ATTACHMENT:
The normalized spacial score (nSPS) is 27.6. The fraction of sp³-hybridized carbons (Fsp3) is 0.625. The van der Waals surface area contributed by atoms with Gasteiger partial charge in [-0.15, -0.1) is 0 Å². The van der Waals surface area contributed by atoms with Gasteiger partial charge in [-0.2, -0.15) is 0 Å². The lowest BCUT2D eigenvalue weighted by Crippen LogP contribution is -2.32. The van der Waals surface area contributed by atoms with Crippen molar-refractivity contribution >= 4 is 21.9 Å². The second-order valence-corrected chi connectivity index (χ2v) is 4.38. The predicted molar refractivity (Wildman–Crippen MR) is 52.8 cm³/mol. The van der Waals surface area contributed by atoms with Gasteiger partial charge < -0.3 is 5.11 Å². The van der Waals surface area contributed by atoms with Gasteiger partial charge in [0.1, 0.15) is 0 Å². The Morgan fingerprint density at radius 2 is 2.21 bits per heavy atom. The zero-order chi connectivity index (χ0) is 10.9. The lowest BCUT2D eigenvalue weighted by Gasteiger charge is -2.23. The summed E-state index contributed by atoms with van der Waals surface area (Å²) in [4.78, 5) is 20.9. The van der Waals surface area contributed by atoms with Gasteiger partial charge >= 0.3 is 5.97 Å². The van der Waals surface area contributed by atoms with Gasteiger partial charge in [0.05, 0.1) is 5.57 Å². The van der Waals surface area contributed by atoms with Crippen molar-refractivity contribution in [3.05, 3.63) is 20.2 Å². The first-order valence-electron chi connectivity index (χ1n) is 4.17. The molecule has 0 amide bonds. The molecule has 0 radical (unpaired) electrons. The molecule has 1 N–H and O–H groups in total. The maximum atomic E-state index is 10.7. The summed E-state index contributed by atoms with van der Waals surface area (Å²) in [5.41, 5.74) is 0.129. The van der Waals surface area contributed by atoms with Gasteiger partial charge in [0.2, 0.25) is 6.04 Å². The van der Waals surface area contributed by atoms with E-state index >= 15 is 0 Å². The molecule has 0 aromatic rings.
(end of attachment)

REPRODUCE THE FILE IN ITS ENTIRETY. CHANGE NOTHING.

The normalized spacial score (nSPS) is 27.6. The fraction of sp³-hybridized carbons (Fsp3) is 0.625. The van der Waals surface area contributed by atoms with Gasteiger partial charge in [-0.15, -0.1) is 0 Å². The van der Waals surface area contributed by atoms with Gasteiger partial charge in [-0.2, -0.15) is 0 Å². The lowest BCUT2D eigenvalue weighted by Crippen LogP contribution is -2.32. The van der Waals surface area contributed by atoms with Crippen molar-refractivity contribution >= 4 is 21.9 Å². The second-order valence-corrected chi connectivity index (χ2v) is 4.38. The predicted molar refractivity (Wildman–Crippen MR) is 52.8 cm³/mol. The van der Waals surface area contributed by atoms with Gasteiger partial charge < -0.3 is 5.11 Å². The van der Waals surface area contributed by atoms with Gasteiger partial charge in [0.1, 0.15) is 0 Å². The Morgan fingerprint density at radius 2 is 2.21 bits per heavy atom. The zero-order chi connectivity index (χ0) is 10.9. The lowest BCUT2D eigenvalue weighted by Gasteiger charge is -2.23. The summed E-state index contributed by atoms with van der Waals surface area (Å²) in [4.78, 5) is 20.9. The van der Waals surface area contributed by atoms with Gasteiger partial charge >= 0.3 is 5.97 Å². The van der Waals surface area contributed by atoms with Gasteiger partial charge in [0.05, 0.1) is 5.57 Å². The van der Waals surface area contributed by atoms with Crippen molar-refractivity contribution in [3.05, 3.63) is 20.2 Å². The first-order valence-electron chi connectivity index (χ1n) is 4.17. The molecule has 0 amide bonds. The molecule has 0 radical (unpaired) electrons. The molecule has 1 N–H and O–H groups in total. The maximum atomic E-state index is 10.7. The summed E-state index contributed by atoms with van der Waals surface area (Å²) in [5.41, 5.74) is 0.129. The van der Waals surface area contributed by atoms with Gasteiger partial charge in [0.2, 0.25) is 6.04 Å². The van der Waals surface area contributed by atoms with E-state index >= 15 is 0 Å². The molecule has 0 aromatic rings.